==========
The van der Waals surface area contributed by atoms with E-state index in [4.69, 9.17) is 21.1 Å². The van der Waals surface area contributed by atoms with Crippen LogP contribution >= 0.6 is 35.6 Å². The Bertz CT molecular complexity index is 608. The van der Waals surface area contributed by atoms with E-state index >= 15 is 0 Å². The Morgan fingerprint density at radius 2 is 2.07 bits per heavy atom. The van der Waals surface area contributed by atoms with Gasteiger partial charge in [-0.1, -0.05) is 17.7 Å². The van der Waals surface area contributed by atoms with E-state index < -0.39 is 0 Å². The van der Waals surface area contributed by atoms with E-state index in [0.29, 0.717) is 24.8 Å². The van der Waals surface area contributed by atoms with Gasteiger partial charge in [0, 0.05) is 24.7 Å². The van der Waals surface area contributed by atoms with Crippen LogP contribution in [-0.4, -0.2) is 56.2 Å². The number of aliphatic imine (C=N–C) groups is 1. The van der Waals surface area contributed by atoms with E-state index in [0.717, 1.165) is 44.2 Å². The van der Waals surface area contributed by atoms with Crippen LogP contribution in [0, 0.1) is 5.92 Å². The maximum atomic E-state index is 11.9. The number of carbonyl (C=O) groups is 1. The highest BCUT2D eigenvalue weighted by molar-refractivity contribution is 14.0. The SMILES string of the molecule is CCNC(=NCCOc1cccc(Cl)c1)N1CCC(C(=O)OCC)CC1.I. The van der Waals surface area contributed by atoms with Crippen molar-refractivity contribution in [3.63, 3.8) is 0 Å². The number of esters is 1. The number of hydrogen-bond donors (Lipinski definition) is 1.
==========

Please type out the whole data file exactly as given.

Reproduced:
The van der Waals surface area contributed by atoms with E-state index in [4.69, 9.17) is 21.1 Å². The van der Waals surface area contributed by atoms with Crippen LogP contribution >= 0.6 is 35.6 Å². The Bertz CT molecular complexity index is 608. The van der Waals surface area contributed by atoms with E-state index >= 15 is 0 Å². The Morgan fingerprint density at radius 2 is 2.07 bits per heavy atom. The van der Waals surface area contributed by atoms with Gasteiger partial charge in [-0.1, -0.05) is 17.7 Å². The van der Waals surface area contributed by atoms with E-state index < -0.39 is 0 Å². The van der Waals surface area contributed by atoms with E-state index in [0.29, 0.717) is 24.8 Å². The van der Waals surface area contributed by atoms with Gasteiger partial charge in [0, 0.05) is 24.7 Å². The van der Waals surface area contributed by atoms with Crippen LogP contribution in [-0.4, -0.2) is 56.2 Å². The number of aliphatic imine (C=N–C) groups is 1. The van der Waals surface area contributed by atoms with E-state index in [0.717, 1.165) is 44.2 Å². The van der Waals surface area contributed by atoms with Crippen LogP contribution in [0, 0.1) is 5.92 Å². The maximum atomic E-state index is 11.9. The number of carbonyl (C=O) groups is 1. The highest BCUT2D eigenvalue weighted by molar-refractivity contribution is 14.0. The SMILES string of the molecule is CCNC(=NCCOc1cccc(Cl)c1)N1CCC(C(=O)OCC)CC1.I. The van der Waals surface area contributed by atoms with Crippen molar-refractivity contribution in [3.63, 3.8) is 0 Å². The number of esters is 1. The number of hydrogen-bond donors (Lipinski definition) is 1.